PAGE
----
▲ Professor Ibrahim Komoo, Coordinator of the Asia Pacific Geopark Network (APGN) was speaking at the APGN symposium on Sept. 11 at the KAL Hotel, Jeju City. Photo by Darren Southcott
“My final dream is to see the countries become one ... the way forward is not the difference between countries [or] people but it’s about our set values.”
Professor Ibrahim Komoo, Coordinator of the Asia Pacific Geopark Network (APGN) was speaking at the APGN symposium on Sept. 11 at the KAL Hotel, Jeju City. The APGN, a networking platform and member of the Global Geoparks Network (GGN), had convened for its annual symposium.
As part of the UNESCO-assisted Global Geoparks Network (GGN), the APGN is charged with designating and protecting the continent’s geoheritage through conservation, education and geotourism. A Geopark is defined as:
“[A] nationally protected area con-taining a number of geological heritage sites of particular importance, rarity or aesthetic appeal. These Earth heritage sites are part of an integrated concept of protection, education and sustainable development.”
Despite weak understanding even among the officials who promulgated Geopark-related laws, GGN aspires to be a community-led and grassroots network. The model of protection across the Asia-Pacific, however, is top-down and government-led.
▲ Jeju Island's Geopark sites. Courtesy of Global Geoparks Network
“[N]ot many people really understand Geoparks ... [Korea] created the Geopark law and they now have the Geopark committee, but ... when Geopark becomes a government entity based on law it is completely top down [and] you have to adhere to this type of law ... But the rest, Geopark is not there,” he said.
“Geopark is about nature [and] the principle is bottom up. [T]he more community involvement and ... empow-erment it will be ... self-custodian. When a majority of the community look after it ... then nobody can destroy it or use it for their own benefit,” said Komoo.
Jeju received Geopark status on Oct. 4, 2010, in Lesbos, Greece and thus became the only place on the planet to hold the three UNESCO accolades of Global Geopark, Man and the Biosphere Reserve (MAB) and World Natural Heritage. The nine representative Geopark sites across the island are: Mt. Halla, Mt. Sanbangsan, Yongmeori Coast, Suwolbong, Jeju Jungmun Daepo Coast, Seogwipo Formation, Cheonjiyeon Falls, Seongsan Ilchulbong, and Manjang Cave.
With such riches, Komoo sees Jeju as a future GGN and APGN leader; there needs, however, to be fundamental changes in how Geoparks are conceived. Korea is still hampered by a legalistic view of conservation, hindering community engagement. Japan and China, meanwhile, engage much more intimately at the grassroots level.
▲ Suwolbong shows off its geological riches Photo courtesy Jeju Special Self-Governing Province
“In terms of real growth of Geoparks and networking activity, it is basically China and Japan ... the triggering factor is the geological interest, particularly utilising geological resources for tourism, but as Geoparks grow they realise that it's not just geology. Without the support of the local community ... the geopark will not happen, so they start having to network among them.”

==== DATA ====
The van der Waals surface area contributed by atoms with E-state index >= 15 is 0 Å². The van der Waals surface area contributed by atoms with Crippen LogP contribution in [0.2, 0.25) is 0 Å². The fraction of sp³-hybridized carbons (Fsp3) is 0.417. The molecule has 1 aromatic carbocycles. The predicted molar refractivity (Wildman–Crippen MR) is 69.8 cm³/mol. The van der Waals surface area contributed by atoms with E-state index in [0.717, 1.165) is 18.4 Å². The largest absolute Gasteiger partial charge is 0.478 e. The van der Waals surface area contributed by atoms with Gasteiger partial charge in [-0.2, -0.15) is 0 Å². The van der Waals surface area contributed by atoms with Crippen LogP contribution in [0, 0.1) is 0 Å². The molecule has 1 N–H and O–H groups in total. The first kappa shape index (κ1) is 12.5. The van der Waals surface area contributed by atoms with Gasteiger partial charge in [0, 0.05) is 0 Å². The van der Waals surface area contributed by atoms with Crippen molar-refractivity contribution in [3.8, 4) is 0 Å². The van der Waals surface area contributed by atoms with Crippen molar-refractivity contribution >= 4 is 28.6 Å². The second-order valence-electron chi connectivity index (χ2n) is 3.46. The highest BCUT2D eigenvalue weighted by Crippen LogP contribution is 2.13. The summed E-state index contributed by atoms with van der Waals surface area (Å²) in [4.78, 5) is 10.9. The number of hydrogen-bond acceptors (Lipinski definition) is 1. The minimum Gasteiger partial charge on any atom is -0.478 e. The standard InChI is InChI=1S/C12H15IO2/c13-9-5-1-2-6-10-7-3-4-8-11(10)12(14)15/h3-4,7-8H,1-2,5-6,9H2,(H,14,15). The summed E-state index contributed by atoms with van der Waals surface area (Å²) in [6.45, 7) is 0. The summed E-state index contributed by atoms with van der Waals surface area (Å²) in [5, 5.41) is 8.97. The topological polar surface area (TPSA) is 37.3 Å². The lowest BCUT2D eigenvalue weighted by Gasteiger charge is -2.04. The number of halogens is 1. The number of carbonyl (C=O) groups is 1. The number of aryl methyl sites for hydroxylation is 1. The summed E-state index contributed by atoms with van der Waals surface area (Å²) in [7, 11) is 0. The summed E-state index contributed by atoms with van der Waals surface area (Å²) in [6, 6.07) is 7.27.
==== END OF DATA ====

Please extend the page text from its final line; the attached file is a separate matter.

Komoo states that in China the state leads but community groups emerge to engage with the network. This contrasts with Japan where there is little govern-ment involvement and groups of “Geoparkians” and scientists initiate the projects.
The Geopark concept was born in Europe through community activism and Komoo feels that top-down control leads to discord with communities.
“Local community participation and community development are the main reasons behind Geoparks. We know that [completely bottom-up approaches] will not happen in the Asia Pacific because ... our culture is not like that, it requires a balance between middle society and civil society.”
▲ A goelogical map of Mt. Halla. Courtesy of Global Geoparks Network
Beyond conservation, APGN also supports economic development with communities leading geotourism activities, similar to ecotourism. Komoo sees great potential in this area, but currently merely sees, “an extension of traditional tourism” rather than a deep appreciation of “the feeling of fragility, how important the history of the earth is ... and how it relates to our heritage.” He laments: “We are still at the beginning.”
There is, however, a shift in “the thinking around tourism” as authorities seek to use Geopark status as a way of “living with mass tourism.” Again, com-munity engagement is key.
“The threat has always been govern-ment control ... meaning the people around government that want to take opportunities. Balancing between gov-ernment involvement and community empowerment is the way forward.”
On Jeju this means engagement and consultation with communities.
“I believe the way forward is by having many small local projects ... like Geopark food, or cooperatives between local people and ... I think Geopark can become much better. In Geoparks ... we are talking about how that conservation area can be used for promoting economic development.”
For Komoo, the fusion of development and conservation is an art, as well as a science. Jeju’s rich heritage of basaltic rock should allow it to emerge as a leading Geopark site, drawing from its culture. While this potential has yet to be realised, he looks ahead with optimism.
“The tradition and culture in Jeju is built on the basaltic rock, but that connection is not there yet. We really need a good interpretation ... meaning the process of formation is closely related to the culture ...because it is part and parcel of the long history of human life, as well as earth.”
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